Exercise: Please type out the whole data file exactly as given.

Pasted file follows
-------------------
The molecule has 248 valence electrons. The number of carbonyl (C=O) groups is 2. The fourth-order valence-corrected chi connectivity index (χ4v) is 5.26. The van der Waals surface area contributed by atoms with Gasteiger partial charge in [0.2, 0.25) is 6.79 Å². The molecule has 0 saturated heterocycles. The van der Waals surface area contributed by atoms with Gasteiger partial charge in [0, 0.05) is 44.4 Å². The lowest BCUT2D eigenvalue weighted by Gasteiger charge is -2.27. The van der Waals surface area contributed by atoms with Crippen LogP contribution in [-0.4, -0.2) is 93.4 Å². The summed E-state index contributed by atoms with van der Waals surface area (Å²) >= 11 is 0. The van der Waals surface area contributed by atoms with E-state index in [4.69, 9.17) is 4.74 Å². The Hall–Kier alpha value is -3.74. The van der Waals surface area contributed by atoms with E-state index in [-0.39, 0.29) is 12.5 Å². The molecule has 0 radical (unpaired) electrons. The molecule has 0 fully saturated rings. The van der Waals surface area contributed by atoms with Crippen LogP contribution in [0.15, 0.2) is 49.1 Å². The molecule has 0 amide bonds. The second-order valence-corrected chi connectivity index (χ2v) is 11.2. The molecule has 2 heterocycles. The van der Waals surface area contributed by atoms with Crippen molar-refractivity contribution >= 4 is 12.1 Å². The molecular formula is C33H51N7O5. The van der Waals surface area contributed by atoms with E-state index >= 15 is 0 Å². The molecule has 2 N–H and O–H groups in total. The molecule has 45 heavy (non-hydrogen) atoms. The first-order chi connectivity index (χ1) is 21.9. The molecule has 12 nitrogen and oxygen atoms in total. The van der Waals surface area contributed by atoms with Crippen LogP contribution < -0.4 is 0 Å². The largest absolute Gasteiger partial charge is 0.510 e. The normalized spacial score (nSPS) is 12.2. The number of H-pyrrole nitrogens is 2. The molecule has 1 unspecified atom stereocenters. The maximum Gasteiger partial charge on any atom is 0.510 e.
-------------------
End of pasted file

The molecule has 248 valence electrons. The number of carbonyl (C=O) groups is 2. The fourth-order valence-corrected chi connectivity index (χ4v) is 5.26. The van der Waals surface area contributed by atoms with Gasteiger partial charge in [0.2, 0.25) is 6.79 Å². The molecule has 0 saturated heterocycles. The van der Waals surface area contributed by atoms with Gasteiger partial charge in [0, 0.05) is 44.4 Å². The lowest BCUT2D eigenvalue weighted by Gasteiger charge is -2.27. The van der Waals surface area contributed by atoms with Crippen LogP contribution in [-0.4, -0.2) is 93.4 Å². The summed E-state index contributed by atoms with van der Waals surface area (Å²) >= 11 is 0. The van der Waals surface area contributed by atoms with E-state index in [4.69, 9.17) is 4.74 Å². The Hall–Kier alpha value is -3.74. The van der Waals surface area contributed by atoms with E-state index in [-0.39, 0.29) is 12.5 Å². The molecule has 0 radical (unpaired) electrons. The molecule has 0 fully saturated rings. The van der Waals surface area contributed by atoms with Crippen LogP contribution in [0.15, 0.2) is 49.1 Å². The molecule has 0 amide bonds. The second-order valence-corrected chi connectivity index (χ2v) is 11.2. The molecule has 2 heterocycles. The van der Waals surface area contributed by atoms with Crippen molar-refractivity contribution >= 4 is 12.1 Å². The molecular formula is C33H51N7O5. The van der Waals surface area contributed by atoms with E-state index >= 15 is 0 Å². The molecule has 2 N–H and O–H groups in total. The molecule has 45 heavy (non-hydrogen) atoms. The first-order chi connectivity index (χ1) is 21.9. The molecule has 12 nitrogen and oxygen atoms in total. The van der Waals surface area contributed by atoms with Crippen LogP contribution < -0.4 is 0 Å². The largest absolute Gasteiger partial charge is 0.510 e. The normalized spacial score (nSPS) is 12.2. The number of H-pyrrole nitrogens is 2. The molecule has 1 unspecified atom stereocenters. The maximum Gasteiger partial charge on any atom is 0.510 e.